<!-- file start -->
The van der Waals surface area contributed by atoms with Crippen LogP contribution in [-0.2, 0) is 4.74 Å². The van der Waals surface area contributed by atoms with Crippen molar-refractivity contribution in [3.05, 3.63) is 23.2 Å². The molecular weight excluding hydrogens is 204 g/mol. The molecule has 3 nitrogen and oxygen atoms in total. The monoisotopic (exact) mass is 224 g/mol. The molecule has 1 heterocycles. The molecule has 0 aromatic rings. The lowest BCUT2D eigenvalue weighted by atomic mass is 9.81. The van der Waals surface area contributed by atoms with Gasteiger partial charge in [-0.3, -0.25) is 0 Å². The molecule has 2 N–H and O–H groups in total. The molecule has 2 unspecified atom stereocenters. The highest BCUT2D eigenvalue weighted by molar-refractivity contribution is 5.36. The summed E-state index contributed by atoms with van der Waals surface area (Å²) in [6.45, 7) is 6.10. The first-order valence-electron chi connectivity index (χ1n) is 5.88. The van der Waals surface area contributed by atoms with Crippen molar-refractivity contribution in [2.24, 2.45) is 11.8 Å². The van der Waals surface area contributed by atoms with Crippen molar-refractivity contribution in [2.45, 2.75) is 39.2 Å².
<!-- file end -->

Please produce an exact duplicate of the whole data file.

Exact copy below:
The van der Waals surface area contributed by atoms with Crippen LogP contribution in [-0.2, 0) is 4.74 Å². The van der Waals surface area contributed by atoms with Crippen molar-refractivity contribution in [3.05, 3.63) is 23.2 Å². The molecular weight excluding hydrogens is 204 g/mol. The molecule has 3 nitrogen and oxygen atoms in total. The monoisotopic (exact) mass is 224 g/mol. The molecule has 1 heterocycles. The molecule has 0 aromatic rings. The lowest BCUT2D eigenvalue weighted by atomic mass is 9.81. The van der Waals surface area contributed by atoms with Gasteiger partial charge in [-0.3, -0.25) is 0 Å². The molecule has 2 N–H and O–H groups in total. The molecule has 2 unspecified atom stereocenters. The highest BCUT2D eigenvalue weighted by molar-refractivity contribution is 5.36. The summed E-state index contributed by atoms with van der Waals surface area (Å²) in [6.45, 7) is 6.10. The first-order valence-electron chi connectivity index (χ1n) is 5.88. The van der Waals surface area contributed by atoms with Crippen molar-refractivity contribution in [2.24, 2.45) is 11.8 Å². The van der Waals surface area contributed by atoms with Crippen molar-refractivity contribution in [2.45, 2.75) is 39.2 Å².